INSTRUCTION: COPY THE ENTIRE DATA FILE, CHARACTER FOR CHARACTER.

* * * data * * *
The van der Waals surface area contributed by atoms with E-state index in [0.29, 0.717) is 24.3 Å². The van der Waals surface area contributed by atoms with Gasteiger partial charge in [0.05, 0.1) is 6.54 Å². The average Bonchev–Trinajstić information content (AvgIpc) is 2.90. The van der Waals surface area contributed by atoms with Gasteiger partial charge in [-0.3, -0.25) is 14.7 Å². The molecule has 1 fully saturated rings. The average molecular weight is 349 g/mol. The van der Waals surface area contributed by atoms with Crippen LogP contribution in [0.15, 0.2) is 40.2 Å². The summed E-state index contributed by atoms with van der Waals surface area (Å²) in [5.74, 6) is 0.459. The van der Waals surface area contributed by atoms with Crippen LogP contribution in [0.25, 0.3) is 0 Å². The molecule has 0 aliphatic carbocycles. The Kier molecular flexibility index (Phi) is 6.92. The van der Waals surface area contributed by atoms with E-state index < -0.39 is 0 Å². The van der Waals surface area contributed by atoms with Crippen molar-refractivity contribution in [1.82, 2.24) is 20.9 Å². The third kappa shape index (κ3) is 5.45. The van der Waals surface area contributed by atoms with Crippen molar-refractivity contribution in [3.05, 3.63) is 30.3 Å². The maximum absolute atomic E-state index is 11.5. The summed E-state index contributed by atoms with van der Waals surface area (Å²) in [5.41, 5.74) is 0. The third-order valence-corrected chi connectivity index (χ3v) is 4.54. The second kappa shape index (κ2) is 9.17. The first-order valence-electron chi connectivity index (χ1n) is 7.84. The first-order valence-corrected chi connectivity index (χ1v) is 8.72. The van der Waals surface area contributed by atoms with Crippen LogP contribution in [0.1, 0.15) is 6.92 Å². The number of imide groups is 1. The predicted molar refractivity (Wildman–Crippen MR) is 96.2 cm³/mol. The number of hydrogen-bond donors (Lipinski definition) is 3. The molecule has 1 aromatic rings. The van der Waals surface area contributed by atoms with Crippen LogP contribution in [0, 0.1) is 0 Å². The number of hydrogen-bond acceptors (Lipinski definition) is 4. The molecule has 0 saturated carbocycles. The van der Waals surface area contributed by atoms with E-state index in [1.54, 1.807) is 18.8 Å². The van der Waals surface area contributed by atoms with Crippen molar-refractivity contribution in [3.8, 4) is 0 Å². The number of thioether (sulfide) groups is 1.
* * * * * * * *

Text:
The van der Waals surface area contributed by atoms with E-state index in [0.29, 0.717) is 24.3 Å². The van der Waals surface area contributed by atoms with Gasteiger partial charge in [0.05, 0.1) is 6.54 Å². The average Bonchev–Trinajstić information content (AvgIpc) is 2.90. The van der Waals surface area contributed by atoms with Gasteiger partial charge in [-0.3, -0.25) is 14.7 Å². The molecule has 1 fully saturated rings. The average molecular weight is 349 g/mol. The van der Waals surface area contributed by atoms with Crippen LogP contribution in [0.15, 0.2) is 40.2 Å². The summed E-state index contributed by atoms with van der Waals surface area (Å²) in [5.74, 6) is 0.459. The van der Waals surface area contributed by atoms with Crippen LogP contribution in [0.25, 0.3) is 0 Å². The molecule has 0 aliphatic carbocycles. The Kier molecular flexibility index (Phi) is 6.92. The van der Waals surface area contributed by atoms with E-state index < -0.39 is 0 Å². The van der Waals surface area contributed by atoms with Crippen molar-refractivity contribution in [1.82, 2.24) is 20.9 Å². The third kappa shape index (κ3) is 5.45. The van der Waals surface area contributed by atoms with Crippen molar-refractivity contribution in [3.05, 3.63) is 30.3 Å². The maximum absolute atomic E-state index is 11.5. The summed E-state index contributed by atoms with van der Waals surface area (Å²) in [5.41, 5.74) is 0. The third-order valence-corrected chi connectivity index (χ3v) is 4.54. The second kappa shape index (κ2) is 9.17. The first-order valence-electron chi connectivity index (χ1n) is 7.84. The first-order valence-corrected chi connectivity index (χ1v) is 8.72. The van der Waals surface area contributed by atoms with Crippen LogP contribution in [0.1, 0.15) is 6.92 Å². The number of imide groups is 1. The predicted molar refractivity (Wildman–Crippen MR) is 96.2 cm³/mol. The number of hydrogen-bond donors (Lipinski definition) is 3. The molecule has 1 aromatic rings. The van der Waals surface area contributed by atoms with Crippen LogP contribution in [0, 0.1) is 0 Å². The number of hydrogen-bond acceptors (Lipinski definition) is 4. The molecule has 0 saturated carbocycles. The van der Waals surface area contributed by atoms with E-state index in [1.54, 1.807) is 18.8 Å². The van der Waals surface area contributed by atoms with Crippen molar-refractivity contribution in [3.8, 4) is 0 Å². The number of thioether (sulfide) groups is 1.